1. Paradox of Power
2. Problems with communication
3. How to lead a company
4. 10 commandments of leadership
5. How to get employees to work for you
6. Qualities and Flaws of leaders
7. CEO disease
8. The paradox of leadership
11. Top 10 reasons why businesses fail
12.Lessons of Colin Powell
1.Paradox of Power:
The paradox of power: “Power Isolates”.
As a leader, you have to stop being a person, and become the “symbol of authority”. Accept it.
You cannot fraternize with underlings:
• They are:
o Vying for your favor
o Rivals for your job
o Scared of you, won’t get too close
• They may harbor unconscious antipathy toward you as a symbol of authority
• You may destroy your own power
o They may see you as a mere mortal
o They are hoping you were a hero
• Tell you what you want to hear
o You will want to believe them
o A leader must have good information regarding the business
• Your underlings will not be comfortable fraternizing upward. It is tougher for them to separate professional and personal roles than it is for you.
Because of this paradox, you MUST separate your ego from your role.
Procedures protect both the leader and everyone else.
Rule: “Power corrupts. Absolute power corrupts absolutely”
2.Problems with communication:
Upward Communication from workers:
• Assume leader knows what is going on
• Assume leader is not interested
• Fear to tell leader the bad news
• Afraid to look bad
• At each transfer of info, editing and distortion
• An incompetent worker will deliberately distort to protect himself
• Tendency of the leader to not hear the unpalatable truth
Downward Communication from the leader:
• Tell 3 people; assume everyone gets the message
• Workers “reading” your body language for unspoken messages
• Assume organization already has an efficient system
• Failure to check that the proper message has been received
• Lack of measurables for benchmarking communications
• Assume lack of interest
• Afraid to tell bad news
• Tendency of workers to only hear what they want to hear
How to address these problems:
• Standards for communication
• Walk around
• Never tolerate distortion of facts
• Constant diligence
• Never shoot the messenger
• Hire independent surveys
Rule: “Pain avoided is paid back 10 times over”
3.How to lead a company:
1. Conceive a cathedral
2. Establish a blueprint
3. Get disciples on board
4. Choose an appropriate management style
5. Be perceived as a leader
6. Execute (the mission, not the workers)
Rule: “A leader ‘takes the bullets’ for his people”
Rule: “Every company needs a leader. Sometimes your job is to stand firmly behind him and push”
Qualities of a great leader
“Employees want a powerful, strong leader. He will be an “idealized parent figure”, able to make rules, and bend them when appropriate. He will involve the group, but will take responsibility for the ultimate decisions himself.” (Ref: Wareham)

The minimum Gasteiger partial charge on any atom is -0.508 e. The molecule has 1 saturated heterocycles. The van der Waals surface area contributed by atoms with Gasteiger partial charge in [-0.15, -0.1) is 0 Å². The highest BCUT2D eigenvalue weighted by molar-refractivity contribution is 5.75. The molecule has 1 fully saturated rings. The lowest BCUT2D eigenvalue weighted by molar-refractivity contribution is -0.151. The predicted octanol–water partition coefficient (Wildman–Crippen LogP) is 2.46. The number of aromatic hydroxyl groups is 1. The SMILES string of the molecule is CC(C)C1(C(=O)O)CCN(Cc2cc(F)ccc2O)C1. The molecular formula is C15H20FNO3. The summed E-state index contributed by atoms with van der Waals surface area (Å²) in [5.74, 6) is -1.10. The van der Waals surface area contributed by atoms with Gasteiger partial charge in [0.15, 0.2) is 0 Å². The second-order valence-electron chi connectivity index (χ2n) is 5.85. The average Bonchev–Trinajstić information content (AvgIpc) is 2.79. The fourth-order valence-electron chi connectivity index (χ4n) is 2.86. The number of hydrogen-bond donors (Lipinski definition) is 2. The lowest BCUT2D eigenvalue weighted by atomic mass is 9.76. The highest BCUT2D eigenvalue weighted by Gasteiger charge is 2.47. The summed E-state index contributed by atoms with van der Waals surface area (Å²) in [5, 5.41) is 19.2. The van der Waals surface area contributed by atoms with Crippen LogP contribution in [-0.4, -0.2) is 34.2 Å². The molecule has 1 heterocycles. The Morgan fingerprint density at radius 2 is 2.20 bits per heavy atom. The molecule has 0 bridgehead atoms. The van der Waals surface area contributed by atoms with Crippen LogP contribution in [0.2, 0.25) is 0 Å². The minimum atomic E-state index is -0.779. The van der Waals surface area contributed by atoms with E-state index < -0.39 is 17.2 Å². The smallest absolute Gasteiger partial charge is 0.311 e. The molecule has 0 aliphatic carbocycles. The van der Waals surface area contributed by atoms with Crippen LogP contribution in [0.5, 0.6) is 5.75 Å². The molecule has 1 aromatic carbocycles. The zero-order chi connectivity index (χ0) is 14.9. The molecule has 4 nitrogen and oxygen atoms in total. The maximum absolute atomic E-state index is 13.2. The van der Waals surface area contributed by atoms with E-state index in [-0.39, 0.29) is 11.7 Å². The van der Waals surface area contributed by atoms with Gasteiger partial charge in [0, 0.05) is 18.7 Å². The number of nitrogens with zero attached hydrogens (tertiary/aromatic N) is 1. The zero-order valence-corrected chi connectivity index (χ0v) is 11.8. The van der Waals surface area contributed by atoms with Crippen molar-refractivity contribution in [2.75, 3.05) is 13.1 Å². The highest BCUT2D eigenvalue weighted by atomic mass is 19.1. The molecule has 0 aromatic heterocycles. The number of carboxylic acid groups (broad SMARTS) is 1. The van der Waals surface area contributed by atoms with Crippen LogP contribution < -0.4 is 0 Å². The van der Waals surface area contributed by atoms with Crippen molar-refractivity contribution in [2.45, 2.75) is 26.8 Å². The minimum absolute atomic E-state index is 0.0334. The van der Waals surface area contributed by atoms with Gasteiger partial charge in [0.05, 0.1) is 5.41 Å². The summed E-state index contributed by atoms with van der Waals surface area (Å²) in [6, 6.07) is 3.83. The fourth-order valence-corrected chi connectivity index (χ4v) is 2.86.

4.The 10 Commandments of Leadership.
1. Provide vision
2. Have courage
3. Communicate a sense of moral purpose
4. Have common sense
5. Have empathy
a. People skills
b. Ability to Listen
6. Maintain a presence
a. Larger than life
7. Be ruthless to your enemies
8. Understand business principles
9. Develop and demonstrate good negotiating skills
10. Have a commitment to a strong work ethic
5.How to get employees to work for you.
Rule: “Involve as you are involved”
Rule: “A leader without a vision is a bureaucrat”
• Address individual needs and group needs.
• Provide vision
• Communicate the goal
• Focus the people
• Lead by Example
Motivation: The Carrot and the Stick:
• Money works only up to the point of comfort. Once you use it, you lose it.
• The stick (threat of losing one’s job) is a very ineffective motivator.
• A sense of ownership or pride is the most effective motivator.
• Involve employees in the vision. Poll them in a blind manner to get truthful input If you find problems, you MUST act.
Qualities of an Effective Leader:
• Good Judgment
• Has Knowledge, Integrity, Tact, Courage
• Sense of Justice
• Good delegator
• People focused
• Consensus builder
• Good communicator
• Bias for action
• Team builder
• Has Vision
• Works and plays hard
• Praise in public, criticize in private
“A leader is a person who can look into the very fires of Hell, and when he turns to his subordinates and says, – “follow me” – they follow; for they know they will be led not to disaster, but to victory over the fires.” (anon.)
6.Fatal Flaws of Leaders
• Wastes time
• Control Freak
• Empire Builder
• Breaks rules for himself and favorites
• Alienates good people
• Afraid to tell bad news
• Hires inappropriately (esp. “Yes men”)
• Isolated from customer
• Inward focus
• Ignores “best-practices”
“Since I’m so successful. I must be really smart and special.”
This disease probably kills the effectiveness of more leaders than all other factors combined. It is often the final result of a corruption by power.
Examples of famous leaders with CEO disease:
• Bill Gates (during Netscape fight)
• Rep. Henry Hyde (during the Clinton impeachment process)
• General Patton (WW2)
• “Chainsaw Al” Dunlop (everyplace he went)
• Michael Eisner (at Disney)
• Donald Rumsfeld (What war?)
• The Republican Congress (where did those values go?)
The characteristics that are so important during one’s rise as a leader, become handicaps in the role of a mature leader, or if carried too far.
Impact of CEO disease:
• Stop listening (I know what is best)
• Isolating (I don’t want to waste time with “unimportant” people)
• Arrogance (the critics are wrong)
• Hubris (I can do no wrong)
• “You still put your pants on one leg at a time”.
• “The Market has a way of imposing humility”
8.The Paradox of Leadership:
“You can’t do it all yourself. You have to delegate”
• EVEN, if you are the best person to do it, know the most about the subject, and have the ultimate responsibility for the outcome.
• The best leaders are those who delegate in a manner that strengthens the team
“You can only successfully delegate authority. You cannot delegate responsibility, without delegating the corresponding authority to act.”
• You must delegate authority to act.
• Ascertain that the recipient of the authority is willing to accept responsibility